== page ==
There were no more yellow arrows to follow. My direction was no longer dictated for me. Santiago had come and gone, and I had no idea what I was supposed to do next. The post-Camino blues is real, and I had it bad.

I panicked, walked the camino again, panicked some more, google image searched every city in Europe, I blinked and found myself on a train headed to Barcelona.

With the purchase of a single pair of jeans I was magically transformed from pilgrim to city dweller. I popped my sketchbook under my arm and hit the streets to see what there was to see.


Turns out there was plenty. Modernism, Gaudí, Barcelona is an urban sketchers dream. You could spend a lifetime documenting the endless beautiful structures. Or you could hang out at the beach all day. Or go to a funfair on top of a Mountain.

But I wasn’t going to let myself be distracted. I poured numerous cups of tea, put my head down and started refining my drawings, simplifying until I eventually created the follow up to my Camino postcards.



With my head still bloated from my sales success on the walk, I sat down on the pavement in the gothic quarter, laid out my wares, looked eagerly up at the crowds of passing tourists… and was promptly moved on by a police officer.


You see, as it turns out selling on the street is illegal.

Yes, that’s fine, but in my head I’m some kind of renegade penniless artist and ‘the man’ isn’t going to squash my dreams. I apologised profusely and moved a few blocks up the road to the next tourist attraction.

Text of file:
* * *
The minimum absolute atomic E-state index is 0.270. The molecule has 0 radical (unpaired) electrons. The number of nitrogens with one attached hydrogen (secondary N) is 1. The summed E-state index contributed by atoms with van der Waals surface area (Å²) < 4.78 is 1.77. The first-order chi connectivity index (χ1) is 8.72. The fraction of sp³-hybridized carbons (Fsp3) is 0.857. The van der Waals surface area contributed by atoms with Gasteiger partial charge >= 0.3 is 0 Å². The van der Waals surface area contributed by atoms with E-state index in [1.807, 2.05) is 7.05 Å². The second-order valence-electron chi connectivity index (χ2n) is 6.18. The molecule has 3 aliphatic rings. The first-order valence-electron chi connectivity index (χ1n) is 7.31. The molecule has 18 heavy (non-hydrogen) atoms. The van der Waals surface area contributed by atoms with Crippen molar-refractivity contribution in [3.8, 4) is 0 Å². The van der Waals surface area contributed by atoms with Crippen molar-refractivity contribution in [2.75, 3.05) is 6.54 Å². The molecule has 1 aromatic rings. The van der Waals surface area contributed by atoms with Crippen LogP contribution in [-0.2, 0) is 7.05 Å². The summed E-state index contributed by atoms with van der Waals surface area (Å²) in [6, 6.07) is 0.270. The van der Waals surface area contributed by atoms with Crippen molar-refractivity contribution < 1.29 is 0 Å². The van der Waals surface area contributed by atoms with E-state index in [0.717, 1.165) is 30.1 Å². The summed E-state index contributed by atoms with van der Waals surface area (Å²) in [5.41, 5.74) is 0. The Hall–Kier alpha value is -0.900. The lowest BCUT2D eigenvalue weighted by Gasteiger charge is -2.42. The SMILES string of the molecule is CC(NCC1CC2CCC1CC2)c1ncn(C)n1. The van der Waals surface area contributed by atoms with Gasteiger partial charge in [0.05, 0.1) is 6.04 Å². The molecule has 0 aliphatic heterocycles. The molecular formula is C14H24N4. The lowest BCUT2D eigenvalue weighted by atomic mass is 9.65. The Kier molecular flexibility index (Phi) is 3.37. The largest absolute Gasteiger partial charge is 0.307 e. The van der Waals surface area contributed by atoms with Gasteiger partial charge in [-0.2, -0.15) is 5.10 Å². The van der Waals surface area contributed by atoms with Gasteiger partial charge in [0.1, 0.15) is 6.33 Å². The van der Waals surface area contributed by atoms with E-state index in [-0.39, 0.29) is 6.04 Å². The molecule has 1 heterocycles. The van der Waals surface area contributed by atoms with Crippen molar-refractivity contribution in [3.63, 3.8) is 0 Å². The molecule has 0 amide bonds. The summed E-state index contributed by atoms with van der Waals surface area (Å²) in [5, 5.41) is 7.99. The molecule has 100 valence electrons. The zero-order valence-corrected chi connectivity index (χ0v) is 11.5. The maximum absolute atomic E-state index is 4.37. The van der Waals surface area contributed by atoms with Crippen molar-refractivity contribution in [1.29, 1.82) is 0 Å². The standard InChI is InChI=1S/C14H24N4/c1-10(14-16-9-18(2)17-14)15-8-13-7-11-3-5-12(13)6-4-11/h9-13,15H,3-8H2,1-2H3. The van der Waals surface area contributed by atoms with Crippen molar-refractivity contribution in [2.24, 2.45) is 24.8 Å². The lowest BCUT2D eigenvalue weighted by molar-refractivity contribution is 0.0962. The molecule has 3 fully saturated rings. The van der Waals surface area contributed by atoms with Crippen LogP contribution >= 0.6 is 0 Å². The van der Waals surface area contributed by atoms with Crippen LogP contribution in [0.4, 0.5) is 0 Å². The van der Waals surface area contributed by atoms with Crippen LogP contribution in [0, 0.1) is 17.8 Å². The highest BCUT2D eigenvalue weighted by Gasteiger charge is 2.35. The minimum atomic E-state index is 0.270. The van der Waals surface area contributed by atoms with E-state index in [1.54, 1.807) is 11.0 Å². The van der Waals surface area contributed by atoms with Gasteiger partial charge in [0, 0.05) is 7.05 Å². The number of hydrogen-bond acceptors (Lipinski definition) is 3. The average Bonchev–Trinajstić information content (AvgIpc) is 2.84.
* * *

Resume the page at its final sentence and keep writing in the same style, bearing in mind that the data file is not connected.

I assumed from the crowds of selfie stick sellers that the police might be a little less fussy at this spot. Slowly slowly I started drawing attention, shifting a few paintings. The selfie stick sellers go from giving me sideways glances to actively encouraging me to raise my prices. The day started to draw to an end and a new buddy who bought some of my paintings takes  me out for tapas in the evening.


The trend continued as I worked through all the sites I wanted to see, and for the most part I made enough to cover my hostel and some basic dinners. And then I went to the Arc…

The Arc de Triomf is like some kind of street sellers paradise. A pedestrianised road connects the Arc to a park, and endless streams of tourists stroll the route and peruse the wares. Here you’ll find the usual- selfie sticks, sarongs- but also a talented bunch of musicians, handmade jewellery, and one very attractive and charismatic Argentinian who will take your photo on an old box camera. Unsurprisingly I found myself visiting here more and more often.


One sunny afternoon another seller glides by on her roller skates (she’s always wanted to learn so why not do it while she sells?), and  starts talking with me about ways to step up my selling game. Wait? What? I just wanted to pay for my bed and stare at the back of the beautiful argentianian man? But she gets my mind ticking, the more  I talk with the other sellers, the more I see that they do this for a full time living. And one day, as I stroll through to the park, I see a woman pull out her paintings, all beautifully packaged and labelled, and lay them out on her mat and stand.

I have a long way to go.

This is the crossroads I suppose. I can no longer get away with being the naive girl selling my hand cut cards. I need to become the street savvy artist (roller skates optional) and move from making a little extra travel cash to generating an income.


But also terribly exciting. And now as it’s time to change and grow I find myself picking up my backpack again. Because there’s no better place to reflect on who you’ve become, and who you want to be, than home.

One thought on “Barcelona

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